I believe that an education that only educates the brain and not the mind, soul, heart and spirit of children is a system that fails students. Providing children with the right environment as early as possible is important for their physical and mental health. Additionally, the development of one’s emotional quotient is directly responsible for inculcating habits of success.

Mental health plays a critical role in the development of students. Schools need to work towards enabling children to feel completely secure, mentally and emotionally, besides physically. Priority should be given to emotional and mental safety in schools. Every child should be allowed to question and express himself or herself in a non-threatening environment. Additionally, education should help children become confident individuals, and to do that, it should improve their self-esteem and self-belief. By promoting mental health, schools can enable a state of well-being where students can meet their learning potential, cope with stress, and openly connect with their friends and community. Doing so facilitates social and emotional competence and helps in building resilience.

These days, mental health has become a major concern with regards to a student’s well-being; this focus is primarily due to the evident increase in stress and depression amongst students. However, mental health can play a much larger role in student success as well. The improvement in a student’s frame of mind and self-belief can directly result in better communication, increased focus in class and better performances in tests. Mental well-being helps students understand themselves and subsequently helps them improve themselves. That being said, a lack of it can result in diminishing energy levels, concentration and learning capabilities in students, which is why mental health has become a hallmark of holistic education. It is the platform on which holistic education rests and that which supports a student’s drive for success.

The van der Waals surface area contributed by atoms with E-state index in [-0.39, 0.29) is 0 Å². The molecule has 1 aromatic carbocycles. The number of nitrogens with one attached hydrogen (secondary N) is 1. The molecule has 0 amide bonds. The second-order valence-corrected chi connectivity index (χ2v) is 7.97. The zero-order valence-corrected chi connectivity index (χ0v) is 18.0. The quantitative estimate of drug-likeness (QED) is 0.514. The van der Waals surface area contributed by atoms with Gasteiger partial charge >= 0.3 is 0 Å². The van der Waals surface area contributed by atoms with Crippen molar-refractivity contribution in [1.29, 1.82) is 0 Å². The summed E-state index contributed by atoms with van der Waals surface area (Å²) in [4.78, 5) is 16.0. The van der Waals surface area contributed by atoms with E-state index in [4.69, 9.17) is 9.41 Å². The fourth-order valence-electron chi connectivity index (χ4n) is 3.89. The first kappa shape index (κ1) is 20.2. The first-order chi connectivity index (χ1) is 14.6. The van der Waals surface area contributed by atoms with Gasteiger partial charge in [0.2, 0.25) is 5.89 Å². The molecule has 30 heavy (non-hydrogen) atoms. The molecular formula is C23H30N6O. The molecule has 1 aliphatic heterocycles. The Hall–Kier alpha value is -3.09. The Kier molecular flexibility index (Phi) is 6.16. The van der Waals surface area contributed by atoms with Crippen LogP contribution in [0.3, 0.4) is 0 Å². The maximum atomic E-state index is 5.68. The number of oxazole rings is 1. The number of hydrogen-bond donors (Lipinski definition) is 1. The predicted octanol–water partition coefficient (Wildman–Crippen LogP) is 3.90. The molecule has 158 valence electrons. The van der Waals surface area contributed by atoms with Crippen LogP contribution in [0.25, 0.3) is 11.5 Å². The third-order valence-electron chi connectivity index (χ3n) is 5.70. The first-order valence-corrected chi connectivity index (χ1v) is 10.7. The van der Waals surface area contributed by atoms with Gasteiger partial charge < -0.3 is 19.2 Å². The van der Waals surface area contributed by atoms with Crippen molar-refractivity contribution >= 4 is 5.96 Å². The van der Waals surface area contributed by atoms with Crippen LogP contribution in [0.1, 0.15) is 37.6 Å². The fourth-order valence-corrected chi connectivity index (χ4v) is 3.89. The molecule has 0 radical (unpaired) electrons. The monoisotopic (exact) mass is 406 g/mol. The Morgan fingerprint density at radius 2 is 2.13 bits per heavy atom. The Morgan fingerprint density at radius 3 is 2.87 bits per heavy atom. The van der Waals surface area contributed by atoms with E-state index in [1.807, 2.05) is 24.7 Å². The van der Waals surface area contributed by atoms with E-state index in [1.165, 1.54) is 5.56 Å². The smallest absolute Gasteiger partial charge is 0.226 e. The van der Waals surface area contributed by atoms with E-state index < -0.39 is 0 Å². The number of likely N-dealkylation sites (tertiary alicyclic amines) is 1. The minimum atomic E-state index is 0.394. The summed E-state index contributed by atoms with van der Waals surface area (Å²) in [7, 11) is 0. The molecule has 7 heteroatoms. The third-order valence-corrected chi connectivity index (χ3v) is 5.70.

Mental health plays a critical role in the development of students. Schools need to work towards enabling children to feel completely secure, mentally and emotionally, besides physically. Priority should be given to emotional and mental safety in schools. Every child should be allowed to question and express himself or herself in a non-threatening environment.

Lina Ashar is an author, entrepreneur and educationist. She grew up in Australia but came to India in 1987 and became a teacher in Mumbai. However, she was appalled by the straight-jacketed approach of the education system, which ‘robbed’ children of their childhood. Her experiences as a teacher are what set her on the journey to transform the face of education in India.

Today, she is the founder of two successful school chains; the Kangaroo Kids Education Limited (KKEL) and Billabong High International Schools (BHIS) and has authored two books on parenting; ‘Who do you think you’re kidding?’ and ‘Drama Teen.’